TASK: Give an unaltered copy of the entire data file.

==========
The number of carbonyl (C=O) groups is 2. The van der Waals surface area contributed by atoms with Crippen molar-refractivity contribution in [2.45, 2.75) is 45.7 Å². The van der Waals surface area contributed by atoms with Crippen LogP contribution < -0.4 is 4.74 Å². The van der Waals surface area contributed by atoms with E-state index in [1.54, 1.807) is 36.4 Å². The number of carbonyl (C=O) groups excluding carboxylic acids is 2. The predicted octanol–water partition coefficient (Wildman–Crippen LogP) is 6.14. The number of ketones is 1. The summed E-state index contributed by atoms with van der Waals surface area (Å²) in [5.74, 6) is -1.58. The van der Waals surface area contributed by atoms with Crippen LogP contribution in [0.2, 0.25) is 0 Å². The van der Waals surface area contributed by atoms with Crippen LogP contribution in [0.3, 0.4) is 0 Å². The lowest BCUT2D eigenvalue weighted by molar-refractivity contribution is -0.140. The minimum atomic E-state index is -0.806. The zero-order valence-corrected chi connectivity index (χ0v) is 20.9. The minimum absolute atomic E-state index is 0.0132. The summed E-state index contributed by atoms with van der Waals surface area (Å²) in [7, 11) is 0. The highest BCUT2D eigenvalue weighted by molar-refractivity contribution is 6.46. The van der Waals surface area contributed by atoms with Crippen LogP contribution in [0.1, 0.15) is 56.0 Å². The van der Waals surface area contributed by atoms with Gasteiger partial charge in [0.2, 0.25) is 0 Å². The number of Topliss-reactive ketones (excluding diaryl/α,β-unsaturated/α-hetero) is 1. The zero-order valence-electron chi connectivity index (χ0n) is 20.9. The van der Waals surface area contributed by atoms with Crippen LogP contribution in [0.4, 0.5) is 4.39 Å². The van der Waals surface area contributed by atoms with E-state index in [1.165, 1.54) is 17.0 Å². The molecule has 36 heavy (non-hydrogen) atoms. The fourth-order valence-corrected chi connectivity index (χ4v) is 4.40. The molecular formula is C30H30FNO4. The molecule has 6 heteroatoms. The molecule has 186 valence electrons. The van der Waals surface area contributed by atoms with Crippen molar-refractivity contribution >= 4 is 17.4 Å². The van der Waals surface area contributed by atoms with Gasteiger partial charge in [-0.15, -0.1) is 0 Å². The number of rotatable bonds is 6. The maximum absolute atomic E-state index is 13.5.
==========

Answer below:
The number of carbonyl (C=O) groups is 2. The van der Waals surface area contributed by atoms with Crippen molar-refractivity contribution in [2.45, 2.75) is 45.7 Å². The van der Waals surface area contributed by atoms with Crippen LogP contribution < -0.4 is 4.74 Å². The van der Waals surface area contributed by atoms with E-state index in [1.54, 1.807) is 36.4 Å². The number of carbonyl (C=O) groups excluding carboxylic acids is 2. The predicted octanol–water partition coefficient (Wildman–Crippen LogP) is 6.14. The number of ketones is 1. The summed E-state index contributed by atoms with van der Waals surface area (Å²) in [5.74, 6) is -1.58. The van der Waals surface area contributed by atoms with Crippen LogP contribution in [0.2, 0.25) is 0 Å². The van der Waals surface area contributed by atoms with Crippen LogP contribution in [0.3, 0.4) is 0 Å². The lowest BCUT2D eigenvalue weighted by molar-refractivity contribution is -0.140. The minimum atomic E-state index is -0.806. The zero-order valence-corrected chi connectivity index (χ0v) is 20.9. The minimum absolute atomic E-state index is 0.0132. The summed E-state index contributed by atoms with van der Waals surface area (Å²) in [7, 11) is 0. The highest BCUT2D eigenvalue weighted by molar-refractivity contribution is 6.46. The van der Waals surface area contributed by atoms with Crippen LogP contribution in [0.1, 0.15) is 56.0 Å². The van der Waals surface area contributed by atoms with Gasteiger partial charge in [0.2, 0.25) is 0 Å². The number of Topliss-reactive ketones (excluding diaryl/α,β-unsaturated/α-hetero) is 1. The zero-order valence-electron chi connectivity index (χ0n) is 20.9. The van der Waals surface area contributed by atoms with Crippen LogP contribution in [0.4, 0.5) is 4.39 Å². The van der Waals surface area contributed by atoms with E-state index in [1.165, 1.54) is 17.0 Å². The molecule has 36 heavy (non-hydrogen) atoms. The fourth-order valence-corrected chi connectivity index (χ4v) is 4.40. The molecular formula is C30H30FNO4. The molecule has 6 heteroatoms. The molecule has 186 valence electrons. The van der Waals surface area contributed by atoms with Crippen molar-refractivity contribution >= 4 is 17.4 Å². The van der Waals surface area contributed by atoms with Gasteiger partial charge in [-0.15, -0.1) is 0 Å². The number of rotatable bonds is 6. The maximum absolute atomic E-state index is 13.5.